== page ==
Arthur Hacker ~ Abundance ~ 1916

At first glance, Hacker’s allegorical painting Abundance looks as if it was painted in the seventeenth century but it was actually painted in 1916. The style of work has qualities of both Mannerism and the Baroque, so it’s a bit surprising when one reflects that it was painted at the same time Picasso was working in the cubist style. The first image I saw of the painting was very small, the brush work seemed to smooth as in classical paintings. But when I found a large image of the work, I was surprised by the loose rendering of the painting.

Arthur Hacker ~ The-Annunciation ~ 1892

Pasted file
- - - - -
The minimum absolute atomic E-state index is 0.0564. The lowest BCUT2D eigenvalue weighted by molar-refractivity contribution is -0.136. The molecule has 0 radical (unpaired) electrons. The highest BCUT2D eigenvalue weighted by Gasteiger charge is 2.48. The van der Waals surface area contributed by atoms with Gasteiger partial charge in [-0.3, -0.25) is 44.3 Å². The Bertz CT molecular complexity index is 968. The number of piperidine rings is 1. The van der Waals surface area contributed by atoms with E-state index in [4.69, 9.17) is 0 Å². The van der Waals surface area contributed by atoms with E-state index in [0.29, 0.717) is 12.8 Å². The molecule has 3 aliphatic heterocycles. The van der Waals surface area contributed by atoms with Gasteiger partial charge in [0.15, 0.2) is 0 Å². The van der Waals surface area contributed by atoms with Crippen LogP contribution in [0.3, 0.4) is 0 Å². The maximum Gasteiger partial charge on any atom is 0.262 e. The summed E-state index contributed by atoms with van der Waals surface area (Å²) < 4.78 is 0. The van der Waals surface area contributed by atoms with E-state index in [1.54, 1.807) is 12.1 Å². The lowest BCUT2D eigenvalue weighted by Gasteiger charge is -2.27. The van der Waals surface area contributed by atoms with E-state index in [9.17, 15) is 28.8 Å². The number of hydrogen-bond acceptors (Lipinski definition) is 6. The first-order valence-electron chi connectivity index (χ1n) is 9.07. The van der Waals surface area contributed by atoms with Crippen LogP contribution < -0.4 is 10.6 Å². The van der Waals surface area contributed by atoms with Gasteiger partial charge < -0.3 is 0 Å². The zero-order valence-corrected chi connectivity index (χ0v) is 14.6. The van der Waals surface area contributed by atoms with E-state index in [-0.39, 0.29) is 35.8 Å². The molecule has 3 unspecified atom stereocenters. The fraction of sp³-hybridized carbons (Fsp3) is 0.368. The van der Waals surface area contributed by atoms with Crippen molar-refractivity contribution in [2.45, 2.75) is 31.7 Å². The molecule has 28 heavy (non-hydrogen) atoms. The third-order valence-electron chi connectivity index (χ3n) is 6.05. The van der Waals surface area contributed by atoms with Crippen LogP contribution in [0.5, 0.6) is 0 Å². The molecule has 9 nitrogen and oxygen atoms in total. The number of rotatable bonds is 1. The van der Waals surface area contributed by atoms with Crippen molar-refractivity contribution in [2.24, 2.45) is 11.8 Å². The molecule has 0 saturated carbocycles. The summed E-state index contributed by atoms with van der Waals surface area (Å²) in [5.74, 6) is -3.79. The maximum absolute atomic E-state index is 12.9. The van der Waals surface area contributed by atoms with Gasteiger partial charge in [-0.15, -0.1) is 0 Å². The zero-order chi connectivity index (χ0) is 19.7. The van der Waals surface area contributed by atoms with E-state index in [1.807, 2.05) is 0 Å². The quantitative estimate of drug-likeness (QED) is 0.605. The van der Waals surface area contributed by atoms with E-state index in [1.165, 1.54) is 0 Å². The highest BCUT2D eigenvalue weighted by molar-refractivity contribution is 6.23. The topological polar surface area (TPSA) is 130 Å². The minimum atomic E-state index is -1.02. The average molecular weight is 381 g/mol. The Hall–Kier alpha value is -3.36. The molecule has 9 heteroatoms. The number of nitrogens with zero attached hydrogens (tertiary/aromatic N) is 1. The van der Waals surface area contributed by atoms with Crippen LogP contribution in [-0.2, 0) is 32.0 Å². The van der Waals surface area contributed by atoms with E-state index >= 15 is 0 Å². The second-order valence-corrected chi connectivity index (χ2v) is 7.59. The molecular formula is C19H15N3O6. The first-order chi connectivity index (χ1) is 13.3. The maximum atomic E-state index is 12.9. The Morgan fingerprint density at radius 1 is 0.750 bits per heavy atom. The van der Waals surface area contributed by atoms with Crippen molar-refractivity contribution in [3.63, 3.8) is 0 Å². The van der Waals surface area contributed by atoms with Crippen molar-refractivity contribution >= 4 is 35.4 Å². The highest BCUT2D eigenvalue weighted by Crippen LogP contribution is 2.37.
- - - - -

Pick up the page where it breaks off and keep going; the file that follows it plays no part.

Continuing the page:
I think Hacker’s Annunciation is his most beautiful painting. The contrast of the golden and blue palette gives the painting an ethereal mood. I’ve noticed how English art remained traditional in the early twentieth century while other European artists were experimenting with modernism. I suspect that this because English artists still held the spirit of Romantic resistance. Since England was the birth place of the industrial revolution, with its, as William Blake said, “dark Satanic mills.” English culture developed an awareness of the ills of modernism. But artists native to less developed countries, Picasso from Spain and the Futurists from Italy, looked to technical progress as the goal of existence. The “dark Satanic mills” became a standard of aesthetics.

Arthur Hacker ~ By The Waters of Babylon ~ 1888

Arthur Hacker ~ And there was a Cry in Egypt ~ 1897

Arthur Hacker ~ Persephone

Arthur Hacker ~ The Sea Maid

Arthur Hacker ~ Vale of Farewell ~ 1913